Taran wanted to make a sword; but Coll, charged with the practical side of his education, decided on horseshoes. And so it had been horseshoes all morning long. Taran's arms ached, soot blackened his face. At last he dropped the hammer and turned to Coll, who was watching him critically.
"Why?" Taran cried. "Why must it be horseshoes? As if we had any horses!"
Coll was stout and round and his great bald head glowed bright pink. "Lucky for the horses," was all he said, glancing at Taran's handiwork...
- The opening scene of The Book of Three, by Lloyd Alexander
Actually, in the original Chainmail, a soldier died from one hit; and only heroes had more than one "hit point." D&D was born from this wargame, but even in its first edition, far greater power awaited at higher experience levels.
"I am the Dragon Reborn. Denying won’t change it. Wishing won’t change it. I’m not the man you knew back in Emond’s Field. Do you understand now? Do you?"
- Rand al'Thor, from Lord of Chaos, by Robert Jordan
It's very interesting how deeply ingrained in our minds this concept has become. Even the novel novel, The Name of the Wind takes us from a hero's humble beginnings and traces a path of adventure from there. Granted, it begins as a retrospective; but very soon we return to Kvothe's childhood.
There is nothing wrong with level one. It's designed to evoke this "humble beginnings" fantasy trope. It allows the author or GM to tell a long fantasy epic where the characters slowly grow from farmboys to world-shaking superheroes, and at each major accomplishment, the players can look back and say "look how far we've come." Heck, this trope is ancient:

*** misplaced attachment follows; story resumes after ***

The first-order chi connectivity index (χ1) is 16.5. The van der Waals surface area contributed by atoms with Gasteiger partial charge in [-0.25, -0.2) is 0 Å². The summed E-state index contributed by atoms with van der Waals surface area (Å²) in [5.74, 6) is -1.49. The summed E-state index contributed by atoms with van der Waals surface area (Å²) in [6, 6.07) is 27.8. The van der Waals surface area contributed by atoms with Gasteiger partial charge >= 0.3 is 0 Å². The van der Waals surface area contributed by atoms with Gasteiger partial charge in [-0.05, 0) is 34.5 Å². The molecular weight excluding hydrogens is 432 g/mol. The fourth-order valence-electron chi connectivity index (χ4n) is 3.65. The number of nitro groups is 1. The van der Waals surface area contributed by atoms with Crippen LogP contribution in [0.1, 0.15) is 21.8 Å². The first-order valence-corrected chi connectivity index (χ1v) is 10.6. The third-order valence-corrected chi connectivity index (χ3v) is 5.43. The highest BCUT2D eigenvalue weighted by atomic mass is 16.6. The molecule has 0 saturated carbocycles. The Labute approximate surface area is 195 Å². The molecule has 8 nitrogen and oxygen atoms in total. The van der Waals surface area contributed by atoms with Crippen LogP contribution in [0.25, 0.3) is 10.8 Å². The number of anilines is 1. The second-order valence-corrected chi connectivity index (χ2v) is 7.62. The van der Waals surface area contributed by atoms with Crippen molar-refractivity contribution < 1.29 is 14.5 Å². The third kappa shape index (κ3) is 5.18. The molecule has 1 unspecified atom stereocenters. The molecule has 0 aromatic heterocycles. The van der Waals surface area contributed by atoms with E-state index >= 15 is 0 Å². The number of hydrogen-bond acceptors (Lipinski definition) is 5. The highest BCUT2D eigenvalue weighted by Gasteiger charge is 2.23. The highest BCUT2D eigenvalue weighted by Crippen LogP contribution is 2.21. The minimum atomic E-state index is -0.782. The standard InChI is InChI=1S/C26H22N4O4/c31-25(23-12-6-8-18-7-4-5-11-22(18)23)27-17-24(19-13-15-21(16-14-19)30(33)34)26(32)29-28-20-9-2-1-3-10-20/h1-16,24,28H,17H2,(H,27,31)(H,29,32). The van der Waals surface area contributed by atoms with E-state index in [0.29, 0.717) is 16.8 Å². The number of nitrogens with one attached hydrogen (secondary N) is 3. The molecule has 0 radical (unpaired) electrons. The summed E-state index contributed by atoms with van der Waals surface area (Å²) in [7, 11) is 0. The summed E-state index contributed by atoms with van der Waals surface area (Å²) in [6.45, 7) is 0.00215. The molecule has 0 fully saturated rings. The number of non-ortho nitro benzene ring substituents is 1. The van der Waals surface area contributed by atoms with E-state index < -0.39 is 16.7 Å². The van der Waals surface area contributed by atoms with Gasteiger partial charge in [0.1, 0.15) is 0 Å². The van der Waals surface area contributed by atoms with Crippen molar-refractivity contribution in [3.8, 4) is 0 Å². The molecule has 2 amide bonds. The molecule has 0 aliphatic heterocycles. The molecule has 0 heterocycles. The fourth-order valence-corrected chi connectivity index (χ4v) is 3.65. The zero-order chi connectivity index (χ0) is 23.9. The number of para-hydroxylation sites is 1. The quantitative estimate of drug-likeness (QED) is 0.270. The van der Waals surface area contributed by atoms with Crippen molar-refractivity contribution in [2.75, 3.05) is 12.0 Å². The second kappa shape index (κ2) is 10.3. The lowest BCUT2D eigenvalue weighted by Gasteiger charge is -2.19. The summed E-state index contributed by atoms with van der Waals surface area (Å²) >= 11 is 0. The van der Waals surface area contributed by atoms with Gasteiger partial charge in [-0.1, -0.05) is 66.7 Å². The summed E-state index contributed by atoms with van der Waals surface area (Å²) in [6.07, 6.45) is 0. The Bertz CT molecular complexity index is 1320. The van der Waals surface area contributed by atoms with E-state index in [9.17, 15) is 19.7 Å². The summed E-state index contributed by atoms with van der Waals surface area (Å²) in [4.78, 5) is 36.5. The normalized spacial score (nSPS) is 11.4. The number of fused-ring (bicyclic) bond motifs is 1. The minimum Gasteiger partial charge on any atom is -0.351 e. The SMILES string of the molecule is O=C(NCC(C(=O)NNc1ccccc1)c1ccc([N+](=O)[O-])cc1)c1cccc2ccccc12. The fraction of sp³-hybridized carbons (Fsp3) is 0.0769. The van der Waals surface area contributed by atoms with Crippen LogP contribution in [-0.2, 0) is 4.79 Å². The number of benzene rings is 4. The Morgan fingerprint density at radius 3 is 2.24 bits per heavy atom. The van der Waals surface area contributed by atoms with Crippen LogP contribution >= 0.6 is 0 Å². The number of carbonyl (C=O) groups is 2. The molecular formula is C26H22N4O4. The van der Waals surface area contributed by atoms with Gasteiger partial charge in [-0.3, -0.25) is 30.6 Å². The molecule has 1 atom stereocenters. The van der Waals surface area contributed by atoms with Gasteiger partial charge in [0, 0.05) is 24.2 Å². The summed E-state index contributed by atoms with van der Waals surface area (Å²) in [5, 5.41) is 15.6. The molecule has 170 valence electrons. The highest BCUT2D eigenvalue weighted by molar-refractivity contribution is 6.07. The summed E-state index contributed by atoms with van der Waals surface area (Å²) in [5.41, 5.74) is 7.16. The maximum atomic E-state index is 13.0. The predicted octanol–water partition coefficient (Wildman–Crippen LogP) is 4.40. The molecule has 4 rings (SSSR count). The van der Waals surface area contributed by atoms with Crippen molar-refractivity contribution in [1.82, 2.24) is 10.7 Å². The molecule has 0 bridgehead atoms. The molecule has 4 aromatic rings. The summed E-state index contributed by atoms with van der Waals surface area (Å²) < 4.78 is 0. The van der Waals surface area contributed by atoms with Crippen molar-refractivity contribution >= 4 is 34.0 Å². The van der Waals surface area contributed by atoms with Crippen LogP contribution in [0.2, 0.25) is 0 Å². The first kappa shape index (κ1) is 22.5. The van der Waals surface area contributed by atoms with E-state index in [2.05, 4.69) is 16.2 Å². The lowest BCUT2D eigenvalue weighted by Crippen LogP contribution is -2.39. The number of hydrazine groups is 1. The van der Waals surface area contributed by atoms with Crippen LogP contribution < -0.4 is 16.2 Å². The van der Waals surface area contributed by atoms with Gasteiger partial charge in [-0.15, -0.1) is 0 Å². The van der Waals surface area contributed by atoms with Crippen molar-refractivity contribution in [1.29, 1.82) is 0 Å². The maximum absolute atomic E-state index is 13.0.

The fantasy trope of humble beginnings is so powerful that it's even broken out of the fantasy genre. It turns out it's great for exposition, introducing the audience to a fantastic setting.
|This guy should have been pissed that his DM made him start |
with 2 levels of Expert: Carpenter. But he turned the other cheek...
Obi-Wan: I have something here for you. Your father wanted you to have this when you were old enough, but your uncle wouldn't allow it. He feared you might follow old Obi-Wan on some damn fool idealistic crusade like your father did.
Luke: What is it?
Obi-Wan: Your father's light saber. This is the weapon of a Jedi Knight. Not as clumsy or random as a blaster; an elegant weapon for a more civilized age. For over a thousand generations, the Jedi Knights were the guardians of peace and justice in the Old Republic. Before the dark times... before the Empire.
-Star Wars, A New Hope
If you use level one in your game, don't do it just because that's what you do. Do it intentionally, in order to evoke the humble beginnings trope and slowly bring the players through exposition into a new world full of wonder and magic.
Luke Skywalker is amazed at Obi Wan's revelations about the Jedi Order, and Rand al'Thor is bemused by the appearance of an Aes Sedai in Emond's Field. But Rand and Luke aren't the audience in those books. Their ignorance exists to help the reader or viewer soak up the fantasy worlds they inhabit, and their initial awe at Trollocks or Channeling or The Force or Jedi exist to impress the reader of the strangeness and gravity of these things.
A few notes:
- First, the level one concept, applied to magic-using protagonists in fantasy fiction has given rise to the idea of "level zero" -- what was it like before your character cast magic spells?
- Second, when I say "level one" I mean "starting characters." This fits with Shadowrun and Vampire and Mind's Eye Theater and Fading Suns and 7th Sea and Call of Cthulhu and a whole host of other roleplaying games that don't even have levels. Some of these games start player characters off so pitifully weak that, like first level D&D characters of older editions, they might have trouble taking down a housecat. Others start you with heavy firepower, but a social position that puts you at the bottom of the totem pole or make you decide between social position and the ability to fend off angry cats.